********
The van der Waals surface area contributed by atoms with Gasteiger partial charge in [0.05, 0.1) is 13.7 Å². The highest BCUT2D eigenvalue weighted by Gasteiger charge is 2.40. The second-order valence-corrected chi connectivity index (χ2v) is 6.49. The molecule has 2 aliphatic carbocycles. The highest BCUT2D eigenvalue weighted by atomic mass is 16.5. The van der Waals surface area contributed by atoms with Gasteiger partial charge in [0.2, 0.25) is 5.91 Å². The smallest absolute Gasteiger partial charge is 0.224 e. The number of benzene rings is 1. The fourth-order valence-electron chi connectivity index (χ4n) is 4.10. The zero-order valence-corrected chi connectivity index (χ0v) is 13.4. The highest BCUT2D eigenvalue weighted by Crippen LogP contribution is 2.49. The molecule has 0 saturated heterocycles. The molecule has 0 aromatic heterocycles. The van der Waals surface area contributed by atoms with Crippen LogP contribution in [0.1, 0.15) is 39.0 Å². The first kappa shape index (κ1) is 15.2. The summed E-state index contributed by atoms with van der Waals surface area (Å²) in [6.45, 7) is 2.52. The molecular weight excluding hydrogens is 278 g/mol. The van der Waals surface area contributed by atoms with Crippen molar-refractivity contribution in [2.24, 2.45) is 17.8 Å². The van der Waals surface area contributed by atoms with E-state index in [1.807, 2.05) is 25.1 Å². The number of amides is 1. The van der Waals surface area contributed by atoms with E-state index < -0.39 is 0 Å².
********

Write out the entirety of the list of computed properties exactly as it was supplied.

The van der Waals surface area contributed by atoms with Gasteiger partial charge in [0.05, 0.1) is 13.7 Å². The highest BCUT2D eigenvalue weighted by Gasteiger charge is 2.40. The second-order valence-corrected chi connectivity index (χ2v) is 6.49. The molecule has 2 aliphatic carbocycles. The highest BCUT2D eigenvalue weighted by atomic mass is 16.5. The van der Waals surface area contributed by atoms with Gasteiger partial charge in [0.2, 0.25) is 5.91 Å². The smallest absolute Gasteiger partial charge is 0.224 e. The number of benzene rings is 1. The fourth-order valence-electron chi connectivity index (χ4n) is 4.10. The zero-order valence-corrected chi connectivity index (χ0v) is 13.4. The highest BCUT2D eigenvalue weighted by Crippen LogP contribution is 2.49. The molecule has 0 saturated heterocycles. The molecule has 0 aromatic heterocycles. The van der Waals surface area contributed by atoms with Crippen LogP contribution in [0.1, 0.15) is 39.0 Å². The first kappa shape index (κ1) is 15.2. The summed E-state index contributed by atoms with van der Waals surface area (Å²) in [6.45, 7) is 2.52. The molecular weight excluding hydrogens is 278 g/mol. The van der Waals surface area contributed by atoms with Crippen molar-refractivity contribution in [2.24, 2.45) is 17.8 Å². The van der Waals surface area contributed by atoms with E-state index in [1.807, 2.05) is 25.1 Å². The number of amides is 1. The van der Waals surface area contributed by atoms with E-state index < -0.39 is 0 Å².